The thing to remember about SEO is that it is long term, so once you're ready to strap in for the long haul get comfortable because it's going to be a forever ride. As an SEO professional I want to help site owners navigate the murky and sometimes confusing waters of their SEO campaign, and a big part of that is making sure you're ready for what's ahead. I've found that getting into the right SEO mindset and knowing what to expect down the road goes a long way in helping you and your website overcome many hurdles and survive for the long haul. Here are 4 pieces of advice for those new to SEO.
Related: Outsource your SEO to an online marketing firm.
1. There is no need to be overwhelmed with information.
A quick search for "SEO blog" in Google tells me that there are 358,000,000 results. That's probably more SEO knowledge than any one person could possibly know (let alone read) so where is a new to SEO site owner or marketer supposed to start? My advice is to start with the Bing and Google Webmaster Guidelines and official webmaster blogs, then work your way through some of the top SEO sites and blogs like Search Engine Land, ClickZ, and the Moz Blog. These are some of the sites that SEO folks rely on and they are a great source for trusted information.
With so many SEO blogs, professionals, companies, consultants and more out there it is hard to know who to trust/listen to, so high-profile industry sites are a great place to start learning who the "gurus" are. Don't expect to learn everything there is to know about SEO in one fell swoop either. I've been doing this for 13 years and still learn new things almost every day!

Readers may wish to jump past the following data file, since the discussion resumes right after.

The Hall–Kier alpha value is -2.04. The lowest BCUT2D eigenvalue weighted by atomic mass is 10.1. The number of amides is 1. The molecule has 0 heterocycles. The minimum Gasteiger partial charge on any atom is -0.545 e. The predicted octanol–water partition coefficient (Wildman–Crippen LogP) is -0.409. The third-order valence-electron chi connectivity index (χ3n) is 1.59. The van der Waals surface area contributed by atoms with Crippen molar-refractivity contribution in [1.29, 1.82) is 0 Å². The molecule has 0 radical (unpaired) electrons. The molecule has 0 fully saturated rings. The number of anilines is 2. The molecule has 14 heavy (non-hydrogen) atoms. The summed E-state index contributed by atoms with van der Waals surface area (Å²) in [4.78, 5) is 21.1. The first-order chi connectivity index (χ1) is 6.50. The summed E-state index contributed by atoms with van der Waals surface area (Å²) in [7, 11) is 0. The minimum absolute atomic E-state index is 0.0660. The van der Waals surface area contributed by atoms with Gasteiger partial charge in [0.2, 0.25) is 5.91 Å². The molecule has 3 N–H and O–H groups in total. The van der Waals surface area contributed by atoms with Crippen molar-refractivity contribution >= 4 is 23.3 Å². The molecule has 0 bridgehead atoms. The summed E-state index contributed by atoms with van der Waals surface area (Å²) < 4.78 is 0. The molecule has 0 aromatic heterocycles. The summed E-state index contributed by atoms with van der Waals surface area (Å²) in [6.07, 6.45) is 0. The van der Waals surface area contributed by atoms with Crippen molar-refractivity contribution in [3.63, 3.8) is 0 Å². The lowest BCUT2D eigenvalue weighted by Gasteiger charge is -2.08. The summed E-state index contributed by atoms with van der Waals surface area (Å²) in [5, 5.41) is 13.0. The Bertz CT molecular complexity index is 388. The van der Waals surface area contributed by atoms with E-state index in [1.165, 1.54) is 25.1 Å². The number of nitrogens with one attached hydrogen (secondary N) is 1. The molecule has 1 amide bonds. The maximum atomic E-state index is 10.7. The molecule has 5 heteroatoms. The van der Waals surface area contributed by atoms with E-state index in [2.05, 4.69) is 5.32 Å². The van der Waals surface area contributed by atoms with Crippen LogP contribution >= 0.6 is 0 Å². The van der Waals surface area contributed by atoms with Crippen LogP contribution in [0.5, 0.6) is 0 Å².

2. Focus on building a strong SEO foundation before worrying about the "hot" tactic.
If you wanted to build a pyramid, aside from 10,000 or so slaves to do the heavy lifting, you would start from the bottom and work your way up, right? It's kind of hard to start with the cap of the pyramid and work your way down. The same holds true for SEO. Focus on getting a strong foundation and worry first about optimizing your website for your visitors and the search engines, creating content that demonstrates your authority, and building up a quality link profile. Don't fret over the "hot" SEO tactics until you have your feet on solid ground with the basics. Though some tactics may change a lot of the fundamentals of SEO stay true, even in the face of algorithm updates.
3. It's not SEO or social; it's SEO AND social.
It's a positive feedback look with SEO, social media marketing and content marketing. The content you create to propel your SEO forward can also be used to fuel your social media marketing and promotion efforts. Great content gets shared, liked, tweeted, posted and so forth on social networking sites, generating social signals which the search engines factor into their ranking algorithm, helping improve your organic SEO presence. The more active you are in social media the more your content gets seen and the more valuable your website becomes in the eyes of the search engines in time.
4. Slow and steady wins the race (even if it doesn't feel like it).
I've spoken with a lot of site owners that feel like their competition isn't playing by the rules and yet somehow they are still winning! And sometimes they are right. The search algorithm isn't perfect and as that old adage goes; when you build a better mousetrap someone creates a smarter mouse. There will always be people taking advantage of the system and exploiting loopholes but in my experience, sooner or later, those people get caught. Your site, your online brand, and the future of your business are not worth the risk that comes with SEO shortcuts. Stick to the rules as best as you can and you'll earn your organic spot and the traffic that comes with it in time.
Author Bio: Nick Stamoulis is the President of Boston SEM company Brick Marketing. With over 13 years of industry experience Nick Stamoulis shares his SEO knowledge by writing in the Brick Marketing Blog and the Brick Marketing SEO Newsletter, read by over 120,000 opt-in subscribers. Contact Nick Stamoulis at 781-999-1222 or firstname.lastname@example.org
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